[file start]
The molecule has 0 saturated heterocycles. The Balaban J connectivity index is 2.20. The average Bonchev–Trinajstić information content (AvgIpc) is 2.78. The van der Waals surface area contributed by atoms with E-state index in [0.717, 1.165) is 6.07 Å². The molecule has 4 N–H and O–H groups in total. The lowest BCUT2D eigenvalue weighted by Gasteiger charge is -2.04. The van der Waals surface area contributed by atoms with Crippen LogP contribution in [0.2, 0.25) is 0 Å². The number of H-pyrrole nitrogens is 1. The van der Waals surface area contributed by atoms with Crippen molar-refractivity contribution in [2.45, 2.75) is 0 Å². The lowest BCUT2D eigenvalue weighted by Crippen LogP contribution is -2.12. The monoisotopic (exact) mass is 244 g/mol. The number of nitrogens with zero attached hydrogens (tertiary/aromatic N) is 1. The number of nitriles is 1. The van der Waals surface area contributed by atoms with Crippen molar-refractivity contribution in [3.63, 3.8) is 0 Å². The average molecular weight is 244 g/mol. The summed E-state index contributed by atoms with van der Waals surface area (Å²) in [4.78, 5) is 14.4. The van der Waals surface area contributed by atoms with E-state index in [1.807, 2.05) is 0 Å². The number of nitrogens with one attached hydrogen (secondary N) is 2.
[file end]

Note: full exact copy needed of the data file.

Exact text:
The molecule has 0 saturated heterocycles. The Balaban J connectivity index is 2.20. The average Bonchev–Trinajstić information content (AvgIpc) is 2.78. The van der Waals surface area contributed by atoms with E-state index in [0.717, 1.165) is 6.07 Å². The molecule has 4 N–H and O–H groups in total. The lowest BCUT2D eigenvalue weighted by Gasteiger charge is -2.04. The van der Waals surface area contributed by atoms with Crippen LogP contribution in [0.2, 0.25) is 0 Å². The number of H-pyrrole nitrogens is 1. The van der Waals surface area contributed by atoms with Crippen molar-refractivity contribution in [2.45, 2.75) is 0 Å². The lowest BCUT2D eigenvalue weighted by Crippen LogP contribution is -2.12. The monoisotopic (exact) mass is 244 g/mol. The number of nitrogens with zero attached hydrogens (tertiary/aromatic N) is 1. The number of nitriles is 1. The van der Waals surface area contributed by atoms with Crippen molar-refractivity contribution in [3.63, 3.8) is 0 Å². The average molecular weight is 244 g/mol. The summed E-state index contributed by atoms with van der Waals surface area (Å²) in [4.78, 5) is 14.4. The van der Waals surface area contributed by atoms with E-state index in [1.807, 2.05) is 0 Å². The number of nitrogens with one attached hydrogen (secondary N) is 2.